Knocking on Opportunity?s Door

Years ago I thought the only people who knew about home performance were ponytailed hippie types who placed bricks in toilet tanks to conserve water, and performed cumbersome tests on homes using crude variations of what we now call a blower door.

January 04, 2013

Years ago I thought the only people who knew about home performance were ponytailed hippie types who placed bricks in toilet tanks to conserve water, and performed cumbersome tests on homes using crude variations of what we now call a blower door.

Then one day I took a call from my customer Karen. She asked me, "why do my kids seem to run around with runny noses and flu-like symptoms from the time I turn on the furnace in the fall, until I turn it off in late spring?" My response, "I have no idea." But Karen later called to report that she had the answer. A home performance contractor had tested her home, uncovering a problem with pressure and air movement that somehow involved her gas-fired water heater. I politely listened to her sketchy story of the details, put the phone down, and was immediately distracted by the river of challenges I swam in on a daily basis.

Meanwhile the ponytailed types grew up and became the pioneers of building science. I carried on as a remodeler with no concept of how the home functions as a system until years later, when I was asked to team up with a building scientist to train remodelers. I learned the principles of building science from my co-presenter, a Building Analyst certified by the Building Performance Institute (BPI). Only then did I begin to understand how the home functions as a system. My first reaction was, "how many houses did I mess up doing the commonly accepted thing?"

I had missed an opportunity because I was too mired in the minute details of everyday operations. Many of the contractors I meet on a regular basis are wrapped up in the same chains I once dragged around.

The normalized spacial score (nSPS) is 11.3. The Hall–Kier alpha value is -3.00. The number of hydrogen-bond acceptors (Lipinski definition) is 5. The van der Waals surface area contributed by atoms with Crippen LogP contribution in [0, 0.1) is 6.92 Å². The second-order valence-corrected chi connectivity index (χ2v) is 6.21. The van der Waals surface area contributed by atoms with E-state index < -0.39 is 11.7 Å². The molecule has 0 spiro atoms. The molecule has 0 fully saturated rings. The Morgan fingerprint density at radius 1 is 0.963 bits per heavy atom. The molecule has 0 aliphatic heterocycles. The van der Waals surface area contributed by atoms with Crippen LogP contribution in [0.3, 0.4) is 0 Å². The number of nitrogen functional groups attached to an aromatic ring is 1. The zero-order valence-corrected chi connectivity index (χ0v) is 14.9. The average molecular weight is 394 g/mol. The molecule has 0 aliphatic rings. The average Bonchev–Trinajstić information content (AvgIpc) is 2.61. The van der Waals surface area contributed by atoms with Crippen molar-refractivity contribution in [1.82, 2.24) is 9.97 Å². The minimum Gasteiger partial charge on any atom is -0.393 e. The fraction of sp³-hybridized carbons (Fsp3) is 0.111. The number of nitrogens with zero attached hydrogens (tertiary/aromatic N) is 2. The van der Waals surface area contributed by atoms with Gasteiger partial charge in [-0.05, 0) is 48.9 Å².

For example: A remodeler in Ocean Beach, New Jersey contracts with a BPI-certified home performance contractor to demonstrate the leaks in the shells of their historically protected sea-side cottages. Every bath or kitchen upgrade begins with a blower door test for purposes of 'limiting liability.' The contractor explains that the test is done before the job begins and will be repeated when the job is done. The owners’ reactions when they see and feel the leaks often result in a request that the contractor repair them. The outcome is an additional work order for shell sealing and insulation/duct upgrades - without a competitive bid.

In Syracuse, New York, window replacement work normally dominated by price cutters with wild promises of lower utility bills is instead captured by building scientists who can demonstrate that the windows aren't the real problem. The remediation work performed by the building scientist affords a lower price yet higher profit than the window replacement and better energy savings. Again the job is sold without competitive bids.

State-of-the-art testing combined with creative applications are the driving forces for these sales. By becoming educated, you won't miss the opportunity to use science and high-tech tools to educate the customer. Be ready when Karen calls. PR

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For more information, contact BPI at info@bpi.org or Phone: 877-274-1274: 518-899-2727

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